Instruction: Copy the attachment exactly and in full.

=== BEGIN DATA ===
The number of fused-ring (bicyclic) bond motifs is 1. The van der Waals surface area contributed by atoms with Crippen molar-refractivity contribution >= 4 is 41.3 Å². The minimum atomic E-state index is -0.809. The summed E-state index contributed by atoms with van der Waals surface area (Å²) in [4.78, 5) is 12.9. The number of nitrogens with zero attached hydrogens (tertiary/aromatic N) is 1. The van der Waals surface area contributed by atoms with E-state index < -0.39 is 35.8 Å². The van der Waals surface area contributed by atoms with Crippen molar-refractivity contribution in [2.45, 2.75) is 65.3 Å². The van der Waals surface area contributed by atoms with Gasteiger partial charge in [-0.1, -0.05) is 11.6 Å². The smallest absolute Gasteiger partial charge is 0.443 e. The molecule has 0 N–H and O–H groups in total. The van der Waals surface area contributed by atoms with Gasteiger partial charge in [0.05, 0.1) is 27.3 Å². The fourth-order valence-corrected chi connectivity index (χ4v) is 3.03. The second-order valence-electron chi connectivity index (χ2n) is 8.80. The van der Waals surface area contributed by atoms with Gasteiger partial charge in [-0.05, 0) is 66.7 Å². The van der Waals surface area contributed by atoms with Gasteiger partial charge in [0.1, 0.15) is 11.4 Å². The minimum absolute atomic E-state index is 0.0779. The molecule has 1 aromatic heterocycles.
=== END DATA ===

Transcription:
The number of fused-ring (bicyclic) bond motifs is 1. The van der Waals surface area contributed by atoms with Crippen molar-refractivity contribution >= 4 is 41.3 Å². The minimum atomic E-state index is -0.809. The summed E-state index contributed by atoms with van der Waals surface area (Å²) in [4.78, 5) is 12.9. The number of nitrogens with zero attached hydrogens (tertiary/aromatic N) is 1. The van der Waals surface area contributed by atoms with E-state index < -0.39 is 35.8 Å². The van der Waals surface area contributed by atoms with Crippen molar-refractivity contribution in [2.45, 2.75) is 65.3 Å². The van der Waals surface area contributed by atoms with Gasteiger partial charge in [-0.1, -0.05) is 11.6 Å². The smallest absolute Gasteiger partial charge is 0.443 e. The molecule has 0 N–H and O–H groups in total. The van der Waals surface area contributed by atoms with Gasteiger partial charge in [0.05, 0.1) is 27.3 Å². The fourth-order valence-corrected chi connectivity index (χ4v) is 3.03. The second-order valence-electron chi connectivity index (χ2n) is 8.80. The van der Waals surface area contributed by atoms with Gasteiger partial charge in [-0.05, 0) is 66.7 Å². The van der Waals surface area contributed by atoms with Gasteiger partial charge in [0.1, 0.15) is 11.4 Å². The minimum absolute atomic E-state index is 0.0779. The molecule has 1 aromatic heterocycles.